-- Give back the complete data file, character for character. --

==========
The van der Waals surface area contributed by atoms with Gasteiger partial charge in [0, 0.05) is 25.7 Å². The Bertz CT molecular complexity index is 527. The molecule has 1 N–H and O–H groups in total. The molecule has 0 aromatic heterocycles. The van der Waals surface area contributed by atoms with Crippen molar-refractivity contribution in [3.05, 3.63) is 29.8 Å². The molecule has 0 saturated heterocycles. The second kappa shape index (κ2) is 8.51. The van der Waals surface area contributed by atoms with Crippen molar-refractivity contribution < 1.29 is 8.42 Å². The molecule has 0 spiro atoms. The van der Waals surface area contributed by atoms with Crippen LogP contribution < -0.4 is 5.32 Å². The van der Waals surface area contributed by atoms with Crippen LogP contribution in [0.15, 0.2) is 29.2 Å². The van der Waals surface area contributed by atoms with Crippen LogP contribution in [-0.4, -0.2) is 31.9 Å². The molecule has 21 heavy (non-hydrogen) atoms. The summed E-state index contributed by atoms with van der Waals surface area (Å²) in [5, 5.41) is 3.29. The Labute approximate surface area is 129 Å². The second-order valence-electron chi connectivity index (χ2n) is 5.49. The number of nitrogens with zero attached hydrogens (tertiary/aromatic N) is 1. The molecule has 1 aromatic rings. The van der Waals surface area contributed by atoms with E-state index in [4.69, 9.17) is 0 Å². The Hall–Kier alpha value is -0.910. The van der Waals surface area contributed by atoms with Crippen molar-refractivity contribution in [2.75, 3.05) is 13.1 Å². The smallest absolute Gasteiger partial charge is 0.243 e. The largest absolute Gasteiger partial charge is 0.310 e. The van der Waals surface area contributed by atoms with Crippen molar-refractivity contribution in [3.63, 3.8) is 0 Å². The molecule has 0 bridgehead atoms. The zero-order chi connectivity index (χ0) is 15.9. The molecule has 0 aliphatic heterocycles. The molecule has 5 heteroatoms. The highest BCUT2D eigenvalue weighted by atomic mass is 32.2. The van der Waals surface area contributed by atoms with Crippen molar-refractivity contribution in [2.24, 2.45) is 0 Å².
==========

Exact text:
The van der Waals surface area contributed by atoms with Gasteiger partial charge in [0, 0.05) is 25.7 Å². The Bertz CT molecular complexity index is 527. The molecule has 1 N–H and O–H groups in total. The molecule has 0 aromatic heterocycles. The van der Waals surface area contributed by atoms with Crippen molar-refractivity contribution in [3.05, 3.63) is 29.8 Å². The molecule has 0 saturated heterocycles. The second kappa shape index (κ2) is 8.51. The van der Waals surface area contributed by atoms with Crippen molar-refractivity contribution < 1.29 is 8.42 Å². The molecule has 0 spiro atoms. The van der Waals surface area contributed by atoms with Crippen LogP contribution < -0.4 is 5.32 Å². The van der Waals surface area contributed by atoms with Crippen LogP contribution in [0.15, 0.2) is 29.2 Å². The van der Waals surface area contributed by atoms with Crippen LogP contribution in [-0.4, -0.2) is 31.9 Å². The molecule has 21 heavy (non-hydrogen) atoms. The summed E-state index contributed by atoms with van der Waals surface area (Å²) in [5, 5.41) is 3.29. The Labute approximate surface area is 129 Å². The second-order valence-electron chi connectivity index (χ2n) is 5.49. The number of nitrogens with zero attached hydrogens (tertiary/aromatic N) is 1. The molecule has 1 aromatic rings. The van der Waals surface area contributed by atoms with E-state index in [4.69, 9.17) is 0 Å². The Hall–Kier alpha value is -0.910. The van der Waals surface area contributed by atoms with Crippen molar-refractivity contribution in [2.75, 3.05) is 13.1 Å². The smallest absolute Gasteiger partial charge is 0.243 e. The largest absolute Gasteiger partial charge is 0.310 e. The van der Waals surface area contributed by atoms with Crippen molar-refractivity contribution in [3.63, 3.8) is 0 Å². The molecule has 0 bridgehead atoms. The zero-order chi connectivity index (χ0) is 15.9. The molecule has 0 aliphatic heterocycles. The molecule has 5 heteroatoms. The highest BCUT2D eigenvalue weighted by atomic mass is 32.2. The van der Waals surface area contributed by atoms with Crippen molar-refractivity contribution in [2.24, 2.45) is 0 Å².